I was so busy watching the pangolin happily slurp up dead ants that it took me a few minutes to realize it was missing one of its back legs. I was at the Pangolin Rehabilitation Center outside of Phnom Penh, which CI helped open in 2012 to provide a temporary home for “scaly anteaters” like this one that was rescued from the illegal wildlife trade.
Once prevalent across much of Africa and Asia, pangolins are among the most trafficked animals in the world. Their scales are popular components of traditional Chinese medicine, and their meat, blood and fetuses are considered delicacies in parts of Asia.
Animals that end up at the Pangolin Rehabilitation Center have often been subjected to horrible treatment. After they have been nursed back to health at the center, many can be released back into the forest. However, those that have lost limbs due to injuries from snares — and are now unlikely to survive in the wild — reside permanently at the center.
The illegal wildlife trade not only leads to the decline of species like pangolins — as well as elephants, rhinos, tigers and many others. It is an immensely complicated practice that damages important habitats, jeopardizes ecotourism and other activities that people depend on for their livelihood and threatens international security by funding terrorist and other criminal groups.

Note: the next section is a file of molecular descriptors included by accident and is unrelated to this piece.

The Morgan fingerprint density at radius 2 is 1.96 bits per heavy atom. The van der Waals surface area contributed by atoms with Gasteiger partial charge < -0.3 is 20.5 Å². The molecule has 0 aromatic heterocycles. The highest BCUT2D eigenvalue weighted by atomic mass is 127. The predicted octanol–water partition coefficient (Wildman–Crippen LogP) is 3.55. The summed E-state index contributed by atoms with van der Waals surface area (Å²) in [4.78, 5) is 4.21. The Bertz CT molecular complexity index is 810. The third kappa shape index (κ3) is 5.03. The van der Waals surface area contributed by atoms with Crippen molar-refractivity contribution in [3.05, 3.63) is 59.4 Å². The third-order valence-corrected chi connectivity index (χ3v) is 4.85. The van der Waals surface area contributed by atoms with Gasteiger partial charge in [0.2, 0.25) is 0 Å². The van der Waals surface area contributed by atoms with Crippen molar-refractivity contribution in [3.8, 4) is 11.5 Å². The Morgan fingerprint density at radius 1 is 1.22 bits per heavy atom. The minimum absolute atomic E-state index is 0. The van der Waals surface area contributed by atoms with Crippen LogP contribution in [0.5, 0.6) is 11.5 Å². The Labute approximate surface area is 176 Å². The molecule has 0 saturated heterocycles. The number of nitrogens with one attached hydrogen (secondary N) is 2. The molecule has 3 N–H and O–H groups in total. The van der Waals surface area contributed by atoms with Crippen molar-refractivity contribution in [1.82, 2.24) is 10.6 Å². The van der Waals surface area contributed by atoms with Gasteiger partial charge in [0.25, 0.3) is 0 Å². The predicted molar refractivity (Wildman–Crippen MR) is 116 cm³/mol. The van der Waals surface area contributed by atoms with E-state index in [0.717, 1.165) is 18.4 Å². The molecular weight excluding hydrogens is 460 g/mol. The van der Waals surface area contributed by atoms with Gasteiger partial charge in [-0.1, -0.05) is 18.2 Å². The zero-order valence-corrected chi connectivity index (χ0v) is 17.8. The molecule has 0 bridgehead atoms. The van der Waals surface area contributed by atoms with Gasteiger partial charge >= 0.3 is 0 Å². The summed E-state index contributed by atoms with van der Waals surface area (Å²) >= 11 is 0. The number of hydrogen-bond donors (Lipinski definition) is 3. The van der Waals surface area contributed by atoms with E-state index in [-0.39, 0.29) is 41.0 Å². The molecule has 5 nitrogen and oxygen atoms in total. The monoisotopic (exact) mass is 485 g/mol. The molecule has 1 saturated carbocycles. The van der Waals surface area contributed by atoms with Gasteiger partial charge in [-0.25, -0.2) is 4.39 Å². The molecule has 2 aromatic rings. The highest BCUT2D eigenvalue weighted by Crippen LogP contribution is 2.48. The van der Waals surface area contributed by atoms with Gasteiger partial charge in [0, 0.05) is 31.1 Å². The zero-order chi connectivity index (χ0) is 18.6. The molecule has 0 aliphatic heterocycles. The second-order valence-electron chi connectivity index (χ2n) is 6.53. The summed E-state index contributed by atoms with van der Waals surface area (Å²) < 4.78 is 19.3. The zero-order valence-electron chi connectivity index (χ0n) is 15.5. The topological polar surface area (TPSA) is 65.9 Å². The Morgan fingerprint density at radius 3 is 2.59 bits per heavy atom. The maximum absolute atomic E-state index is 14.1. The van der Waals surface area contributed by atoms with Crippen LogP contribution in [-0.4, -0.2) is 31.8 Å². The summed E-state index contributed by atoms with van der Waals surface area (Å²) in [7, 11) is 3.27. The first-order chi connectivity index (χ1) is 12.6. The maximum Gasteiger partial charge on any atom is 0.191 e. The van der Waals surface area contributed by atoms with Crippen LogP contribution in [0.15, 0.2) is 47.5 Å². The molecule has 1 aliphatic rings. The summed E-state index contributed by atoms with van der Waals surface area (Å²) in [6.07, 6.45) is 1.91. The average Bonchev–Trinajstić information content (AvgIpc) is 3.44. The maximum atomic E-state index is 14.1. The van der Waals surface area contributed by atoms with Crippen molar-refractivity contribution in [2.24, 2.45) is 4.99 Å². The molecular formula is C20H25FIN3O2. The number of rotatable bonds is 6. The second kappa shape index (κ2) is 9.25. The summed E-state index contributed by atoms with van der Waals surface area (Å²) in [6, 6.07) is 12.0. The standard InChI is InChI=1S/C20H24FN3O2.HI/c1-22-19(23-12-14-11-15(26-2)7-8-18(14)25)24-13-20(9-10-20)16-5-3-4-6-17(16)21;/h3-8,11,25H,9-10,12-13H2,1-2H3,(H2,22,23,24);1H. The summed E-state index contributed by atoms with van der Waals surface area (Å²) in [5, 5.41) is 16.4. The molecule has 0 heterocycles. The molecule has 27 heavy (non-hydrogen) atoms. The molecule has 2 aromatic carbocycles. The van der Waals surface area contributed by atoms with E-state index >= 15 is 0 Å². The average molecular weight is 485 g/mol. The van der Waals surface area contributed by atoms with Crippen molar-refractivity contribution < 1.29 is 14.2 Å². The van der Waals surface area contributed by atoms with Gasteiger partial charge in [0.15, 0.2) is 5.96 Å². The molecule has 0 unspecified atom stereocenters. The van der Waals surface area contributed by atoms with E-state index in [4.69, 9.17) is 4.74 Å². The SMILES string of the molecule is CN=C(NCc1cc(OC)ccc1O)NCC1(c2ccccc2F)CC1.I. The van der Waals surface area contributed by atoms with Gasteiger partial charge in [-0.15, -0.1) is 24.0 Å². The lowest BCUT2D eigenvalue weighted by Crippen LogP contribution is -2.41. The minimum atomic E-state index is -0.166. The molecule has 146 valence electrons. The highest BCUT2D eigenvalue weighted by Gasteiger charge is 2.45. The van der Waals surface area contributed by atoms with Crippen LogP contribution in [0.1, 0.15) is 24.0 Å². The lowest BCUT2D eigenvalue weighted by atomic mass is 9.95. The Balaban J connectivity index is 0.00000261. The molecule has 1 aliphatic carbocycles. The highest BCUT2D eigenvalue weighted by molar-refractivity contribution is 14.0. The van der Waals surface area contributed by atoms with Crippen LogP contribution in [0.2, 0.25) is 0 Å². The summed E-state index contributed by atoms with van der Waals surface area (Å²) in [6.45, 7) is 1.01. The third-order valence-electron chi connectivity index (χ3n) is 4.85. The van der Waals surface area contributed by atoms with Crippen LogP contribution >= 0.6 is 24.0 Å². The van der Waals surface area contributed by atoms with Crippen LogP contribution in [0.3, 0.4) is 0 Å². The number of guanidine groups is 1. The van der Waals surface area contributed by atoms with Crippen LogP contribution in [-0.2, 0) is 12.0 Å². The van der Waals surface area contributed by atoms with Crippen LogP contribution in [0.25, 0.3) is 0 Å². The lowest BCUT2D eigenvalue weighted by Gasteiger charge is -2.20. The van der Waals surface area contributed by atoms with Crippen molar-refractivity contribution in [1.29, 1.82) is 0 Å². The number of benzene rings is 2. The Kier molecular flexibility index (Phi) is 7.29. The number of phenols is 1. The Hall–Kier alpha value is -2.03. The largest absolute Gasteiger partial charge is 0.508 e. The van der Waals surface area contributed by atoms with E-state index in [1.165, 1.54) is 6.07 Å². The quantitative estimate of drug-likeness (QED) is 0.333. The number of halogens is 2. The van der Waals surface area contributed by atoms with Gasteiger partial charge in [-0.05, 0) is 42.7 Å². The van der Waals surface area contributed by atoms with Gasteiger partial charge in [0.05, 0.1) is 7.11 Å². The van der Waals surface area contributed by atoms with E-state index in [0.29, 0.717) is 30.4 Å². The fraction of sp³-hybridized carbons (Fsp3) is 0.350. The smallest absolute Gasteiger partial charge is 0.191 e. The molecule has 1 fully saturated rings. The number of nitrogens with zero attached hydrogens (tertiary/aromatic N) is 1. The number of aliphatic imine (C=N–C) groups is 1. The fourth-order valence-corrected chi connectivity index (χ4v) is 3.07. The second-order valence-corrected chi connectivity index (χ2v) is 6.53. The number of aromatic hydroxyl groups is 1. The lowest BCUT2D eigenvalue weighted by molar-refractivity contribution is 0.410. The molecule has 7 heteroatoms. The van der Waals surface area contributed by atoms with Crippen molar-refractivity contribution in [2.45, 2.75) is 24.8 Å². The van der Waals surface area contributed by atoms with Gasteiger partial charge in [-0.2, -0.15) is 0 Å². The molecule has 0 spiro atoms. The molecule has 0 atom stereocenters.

This week in London, two important meetings are focusing on finding real solutions to this immense problem. The Zoological Society of London is hosting a symposium put on by United for Wildlife — a collaboration created by the Royal Foundation, which is led by the Duke of Cambridge (Prince William). This partnership brings CI and six other conservation organizations together to discuss lessons learned and determine the best ways to engage young people in the issue and ultimately end the wildlife trade.
In addition, British Prime Minister David Cameron will host the highest-level conference ever on illegal wildlife trafficking, with more than 50 heads of state expected to attend.
These meetings come on the heels of other developments which indicate that the global community is increasingly acknowledging the seriousness of this issue, including the September Clinton Global Initiative commitment through which a number of nations and NGOs voiced their support to end the ivory trade. Just yesterday, the U.S. government released its national strategy for combating wildlife trafficking, which highlights the direct connection between the illegal wildlife trade and national and global security threats, and includes a U.S. ban on commercial trade in elephant ivory.
Here’s hoping that these verbal commitments will soon translate into action. The future of the pangolins — and all the other beings on our planet — depends on it.
Molly Bergen is the senior managing editor of Human Nature.